Tuesday, July 22nd, 2014
Joe DeProspero has two sons and a wife, and he is complimentary birth control for anyone who sits near him in a restaurant. His writing has been described as “outrageous,” “painfully real,” and “downright humiliating.” Author of the dark comedy fiction novel “The Boy in the Wrinkled Shirt,” Joe is also writing a parenting humor book. He will be posting twice monthly and his previous posts can be found here. He currently lives in New Jersey and can be found on Facebook and on Twitter @JoeDeProspero.
“When I was a kid…”
The very phrase evokes an eye roll before the sentence is even completed. It’s undeniably preachy, and above all else, it’s what your father said when you were eight and what you promised yourself you’d never say. But we do say it, don’t we?
“When I was a kid, the Internet didn’t even exist!”
“When I was a kid, we could only talk to people on this foreign concept called a land line.”
The list, as they say, goes on. But clearly, as time marches forward, the forthcoming generation simply won’t be able to grasp how much easier they have it now than those who came before them. And if you’re anything like me, you not only want your children to appreciate their current amenities, but you don’t want them to get so engulfed in those amenities that they lose appreciation for the natural highs in life that have existed far longer than Wi-Fi.
My father hosted a party last weekend for the family. The weather was impossibly perfect, especially for swimming. I was marveling at my 5-year-old’s rapidly expanding ability to hold his breath underwater for increased periods of time. After the pool, my brother-in-law and I sanctioned a wiffle ball game for our 5 and 6-year-old sons, while our younger children held hands and babbled incoherently to each other, skipping mindlessly through the grass. We played with towels wrapped around our waists, intermittently taking a timeout for a bite of whatever was coming off the grill. As the sun began to set, a cake was brought out with candles lit to commemorate the birthdays of me and my sister. With the buttercream still stuffed into their cheeks, all four of the children grabbed empty tomato sauce jars and began gleefully hustling around the backyard, in hopes of capturing the highest number of fireflies. And it was at this moment when I saw my nephew poking holes in the lid — so his illuminating prisoner could breathe — that I realized something important…
No one was on their phones.
I’ll be the first to admit that I often feel an unhealthy, obsessive connection with my iPhone. After all, it has a great deal to offer. It helps me connect instantly with practically anyone I know. It contains a calculator, a camera, a flashlight, a compass, maps, games, music, email, and of course, access to an Internet that has the answer to practically any question I could conceivably ask. But it can’t stand behind you to help adjust your swing. No kid ever pleaded with his mother to let him swim in an online swimming pool. And I’m pretty sure catching virtual fireflies would be pretty boring. In other words, I won’t pretend that smartphones and tablets aren’t a part of my children’s landscape, but I’d be remiss if I didn’t put them in situations where they could thrive, or merely eat a burger without having to post a selfie of him eating said burger on Instagram.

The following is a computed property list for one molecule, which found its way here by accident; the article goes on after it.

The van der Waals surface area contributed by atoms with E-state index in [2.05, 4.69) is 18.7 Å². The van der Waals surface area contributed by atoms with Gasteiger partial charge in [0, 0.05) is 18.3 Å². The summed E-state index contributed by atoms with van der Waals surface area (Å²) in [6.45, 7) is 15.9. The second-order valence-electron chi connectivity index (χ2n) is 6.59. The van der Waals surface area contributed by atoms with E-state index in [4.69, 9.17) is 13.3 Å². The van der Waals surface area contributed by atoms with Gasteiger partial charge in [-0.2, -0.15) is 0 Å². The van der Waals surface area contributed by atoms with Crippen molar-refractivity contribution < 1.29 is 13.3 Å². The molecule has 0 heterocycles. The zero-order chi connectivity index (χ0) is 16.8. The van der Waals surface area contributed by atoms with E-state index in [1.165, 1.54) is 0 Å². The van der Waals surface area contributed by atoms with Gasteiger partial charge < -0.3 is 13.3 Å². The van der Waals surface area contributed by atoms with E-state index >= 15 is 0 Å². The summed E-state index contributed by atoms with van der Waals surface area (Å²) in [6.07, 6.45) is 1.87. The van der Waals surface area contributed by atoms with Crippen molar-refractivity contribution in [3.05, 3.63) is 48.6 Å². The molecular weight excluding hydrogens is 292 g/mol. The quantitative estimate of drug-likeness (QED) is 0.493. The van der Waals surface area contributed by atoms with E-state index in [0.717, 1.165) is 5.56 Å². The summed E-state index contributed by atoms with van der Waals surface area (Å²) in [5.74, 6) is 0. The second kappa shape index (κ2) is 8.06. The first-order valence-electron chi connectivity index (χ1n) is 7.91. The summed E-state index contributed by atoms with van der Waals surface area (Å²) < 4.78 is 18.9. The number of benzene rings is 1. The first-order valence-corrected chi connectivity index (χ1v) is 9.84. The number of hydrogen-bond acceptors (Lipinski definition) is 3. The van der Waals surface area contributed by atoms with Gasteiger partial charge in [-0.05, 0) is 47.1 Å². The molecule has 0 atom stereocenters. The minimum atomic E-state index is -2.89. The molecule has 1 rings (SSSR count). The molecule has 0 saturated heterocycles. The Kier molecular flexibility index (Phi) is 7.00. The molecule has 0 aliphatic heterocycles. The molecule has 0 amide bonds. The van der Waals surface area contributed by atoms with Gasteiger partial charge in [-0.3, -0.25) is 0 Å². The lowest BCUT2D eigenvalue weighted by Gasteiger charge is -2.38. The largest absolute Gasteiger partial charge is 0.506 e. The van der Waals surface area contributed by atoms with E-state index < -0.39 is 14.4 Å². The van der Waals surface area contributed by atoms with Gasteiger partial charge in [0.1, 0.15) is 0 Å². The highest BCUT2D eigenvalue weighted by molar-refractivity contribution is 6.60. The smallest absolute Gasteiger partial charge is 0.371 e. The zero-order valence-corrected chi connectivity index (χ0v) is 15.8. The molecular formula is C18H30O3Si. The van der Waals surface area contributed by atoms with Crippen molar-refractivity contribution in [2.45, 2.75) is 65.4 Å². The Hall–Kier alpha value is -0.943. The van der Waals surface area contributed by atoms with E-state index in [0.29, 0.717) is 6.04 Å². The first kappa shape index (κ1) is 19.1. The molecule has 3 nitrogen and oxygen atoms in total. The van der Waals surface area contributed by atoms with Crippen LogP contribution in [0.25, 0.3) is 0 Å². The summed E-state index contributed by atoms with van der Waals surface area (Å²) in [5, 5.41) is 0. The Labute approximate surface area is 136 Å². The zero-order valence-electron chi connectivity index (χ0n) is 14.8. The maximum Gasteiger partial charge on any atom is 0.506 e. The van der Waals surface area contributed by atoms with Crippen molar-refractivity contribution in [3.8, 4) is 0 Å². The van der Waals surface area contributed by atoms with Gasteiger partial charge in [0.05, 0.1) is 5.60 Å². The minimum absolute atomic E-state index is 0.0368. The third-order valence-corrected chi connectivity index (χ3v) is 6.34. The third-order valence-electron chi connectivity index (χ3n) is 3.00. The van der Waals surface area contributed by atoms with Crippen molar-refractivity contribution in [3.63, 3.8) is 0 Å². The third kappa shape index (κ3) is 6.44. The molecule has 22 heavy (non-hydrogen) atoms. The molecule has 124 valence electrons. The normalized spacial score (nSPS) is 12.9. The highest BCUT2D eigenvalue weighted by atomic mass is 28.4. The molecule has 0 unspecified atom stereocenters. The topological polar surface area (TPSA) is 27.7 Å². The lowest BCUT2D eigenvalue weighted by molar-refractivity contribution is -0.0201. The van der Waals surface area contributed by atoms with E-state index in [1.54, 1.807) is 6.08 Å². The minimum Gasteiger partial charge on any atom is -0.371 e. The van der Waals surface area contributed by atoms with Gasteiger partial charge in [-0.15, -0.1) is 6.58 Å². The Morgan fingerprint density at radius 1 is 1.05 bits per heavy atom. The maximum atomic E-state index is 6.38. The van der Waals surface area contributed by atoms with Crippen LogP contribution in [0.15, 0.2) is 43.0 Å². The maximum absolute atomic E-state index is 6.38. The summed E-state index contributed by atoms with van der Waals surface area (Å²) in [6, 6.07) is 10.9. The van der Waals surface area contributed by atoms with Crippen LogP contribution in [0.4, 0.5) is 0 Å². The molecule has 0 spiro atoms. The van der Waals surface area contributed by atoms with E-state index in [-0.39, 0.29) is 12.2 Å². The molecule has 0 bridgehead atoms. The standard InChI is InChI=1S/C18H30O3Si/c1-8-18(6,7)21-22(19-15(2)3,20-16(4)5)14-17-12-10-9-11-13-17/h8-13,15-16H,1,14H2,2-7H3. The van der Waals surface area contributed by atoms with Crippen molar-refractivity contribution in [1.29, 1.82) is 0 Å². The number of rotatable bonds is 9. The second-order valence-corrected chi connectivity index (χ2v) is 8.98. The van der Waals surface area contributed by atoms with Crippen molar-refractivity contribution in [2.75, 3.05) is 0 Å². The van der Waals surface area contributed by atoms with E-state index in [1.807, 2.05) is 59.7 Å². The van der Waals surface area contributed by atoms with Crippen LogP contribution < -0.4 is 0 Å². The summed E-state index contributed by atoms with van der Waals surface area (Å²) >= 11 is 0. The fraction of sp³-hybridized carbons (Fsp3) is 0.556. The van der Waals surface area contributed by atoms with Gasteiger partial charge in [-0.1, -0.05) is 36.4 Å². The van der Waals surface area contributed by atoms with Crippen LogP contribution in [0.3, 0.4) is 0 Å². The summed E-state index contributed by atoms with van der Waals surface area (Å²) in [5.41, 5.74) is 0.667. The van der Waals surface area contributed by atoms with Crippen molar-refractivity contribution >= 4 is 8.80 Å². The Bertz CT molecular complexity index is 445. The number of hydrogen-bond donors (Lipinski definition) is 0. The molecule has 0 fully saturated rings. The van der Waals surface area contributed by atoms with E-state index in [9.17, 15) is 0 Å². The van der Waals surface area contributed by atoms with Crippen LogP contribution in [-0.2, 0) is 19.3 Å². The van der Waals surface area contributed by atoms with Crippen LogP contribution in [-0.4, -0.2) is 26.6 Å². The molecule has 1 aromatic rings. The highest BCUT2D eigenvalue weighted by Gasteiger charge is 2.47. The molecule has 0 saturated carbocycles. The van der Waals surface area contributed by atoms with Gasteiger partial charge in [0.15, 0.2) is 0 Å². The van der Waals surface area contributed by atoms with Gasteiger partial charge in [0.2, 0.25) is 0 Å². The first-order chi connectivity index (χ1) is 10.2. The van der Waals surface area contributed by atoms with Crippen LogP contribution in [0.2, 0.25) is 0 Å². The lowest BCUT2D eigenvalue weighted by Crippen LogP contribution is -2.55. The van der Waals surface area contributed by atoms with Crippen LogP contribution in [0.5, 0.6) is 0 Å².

So, here’s hoping that when my children (and all of our children) are in their 30s and 40s and beyond, that they aren’t reminiscing about how many likes their Facebook post got, but instead sharing memories marked with human connection, social interaction, and time spent with arms wrapped around the ones they love.
Perhaps I’m falling right into the “when I was a kid” trap I vowed I wouldn’t. Or perhaps I’m subconsciously trying to have my sons experience childhood the same way I did. Maybe it’s both. But regardless, I feel that it’s every parent’s duty to “referee” their child’s relationship with technology. At a certain point, it will be out of our hands, of course. But if we don’t show our children the beauty of the natural world, can we trust an iPhone app to do it for us?
Thanks for reading, and feel free to join the conversation below or tweet me here.
Image: Family playing on green grass in spring park via Shutterstock.comAdd a Comment